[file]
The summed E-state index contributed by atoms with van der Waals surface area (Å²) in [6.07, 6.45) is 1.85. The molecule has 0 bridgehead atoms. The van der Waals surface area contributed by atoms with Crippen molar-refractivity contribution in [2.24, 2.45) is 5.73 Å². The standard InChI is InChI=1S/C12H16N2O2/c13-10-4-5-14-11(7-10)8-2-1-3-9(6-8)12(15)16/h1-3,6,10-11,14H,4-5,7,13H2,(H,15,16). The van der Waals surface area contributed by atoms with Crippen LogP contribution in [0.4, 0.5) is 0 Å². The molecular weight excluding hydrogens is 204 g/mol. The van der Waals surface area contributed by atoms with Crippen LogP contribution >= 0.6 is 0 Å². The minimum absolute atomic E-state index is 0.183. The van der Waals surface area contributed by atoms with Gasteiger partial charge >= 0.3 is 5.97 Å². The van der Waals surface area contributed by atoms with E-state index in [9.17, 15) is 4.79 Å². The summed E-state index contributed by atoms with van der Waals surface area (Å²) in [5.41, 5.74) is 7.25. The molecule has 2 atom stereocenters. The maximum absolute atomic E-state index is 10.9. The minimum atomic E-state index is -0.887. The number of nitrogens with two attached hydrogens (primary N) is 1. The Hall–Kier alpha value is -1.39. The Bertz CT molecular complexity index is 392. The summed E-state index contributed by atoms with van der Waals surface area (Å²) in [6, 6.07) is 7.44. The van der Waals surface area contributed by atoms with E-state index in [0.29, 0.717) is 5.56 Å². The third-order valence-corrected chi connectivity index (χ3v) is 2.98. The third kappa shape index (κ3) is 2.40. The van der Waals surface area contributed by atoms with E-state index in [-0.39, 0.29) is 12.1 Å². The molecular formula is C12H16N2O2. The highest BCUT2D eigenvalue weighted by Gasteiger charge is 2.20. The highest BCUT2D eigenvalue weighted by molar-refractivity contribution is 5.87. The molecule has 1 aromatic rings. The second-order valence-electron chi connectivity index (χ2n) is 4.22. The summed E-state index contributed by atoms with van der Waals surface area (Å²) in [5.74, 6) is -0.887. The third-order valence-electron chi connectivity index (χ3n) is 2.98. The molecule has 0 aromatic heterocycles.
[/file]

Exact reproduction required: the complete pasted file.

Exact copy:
The summed E-state index contributed by atoms with van der Waals surface area (Å²) in [6.07, 6.45) is 1.85. The molecule has 0 bridgehead atoms. The van der Waals surface area contributed by atoms with Crippen molar-refractivity contribution in [2.24, 2.45) is 5.73 Å². The standard InChI is InChI=1S/C12H16N2O2/c13-10-4-5-14-11(7-10)8-2-1-3-9(6-8)12(15)16/h1-3,6,10-11,14H,4-5,7,13H2,(H,15,16). The van der Waals surface area contributed by atoms with Crippen LogP contribution in [0.4, 0.5) is 0 Å². The molecular weight excluding hydrogens is 204 g/mol. The van der Waals surface area contributed by atoms with Crippen LogP contribution >= 0.6 is 0 Å². The minimum absolute atomic E-state index is 0.183. The van der Waals surface area contributed by atoms with Gasteiger partial charge >= 0.3 is 5.97 Å². The van der Waals surface area contributed by atoms with E-state index in [9.17, 15) is 4.79 Å². The summed E-state index contributed by atoms with van der Waals surface area (Å²) in [5.41, 5.74) is 7.25. The molecule has 2 atom stereocenters. The maximum absolute atomic E-state index is 10.9. The minimum atomic E-state index is -0.887. The number of nitrogens with two attached hydrogens (primary N) is 1. The Hall–Kier alpha value is -1.39. The Bertz CT molecular complexity index is 392. The summed E-state index contributed by atoms with van der Waals surface area (Å²) in [6, 6.07) is 7.44. The van der Waals surface area contributed by atoms with E-state index in [0.29, 0.717) is 5.56 Å². The third-order valence-corrected chi connectivity index (χ3v) is 2.98. The third kappa shape index (κ3) is 2.40. The van der Waals surface area contributed by atoms with E-state index in [-0.39, 0.29) is 12.1 Å². The molecular formula is C12H16N2O2. The highest BCUT2D eigenvalue weighted by Gasteiger charge is 2.20. The highest BCUT2D eigenvalue weighted by molar-refractivity contribution is 5.87. The molecule has 1 aromatic rings. The second-order valence-electron chi connectivity index (χ2n) is 4.22. The summed E-state index contributed by atoms with van der Waals surface area (Å²) in [5.74, 6) is -0.887. The third-order valence-electron chi connectivity index (χ3n) is 2.98. The molecule has 0 aromatic heterocycles.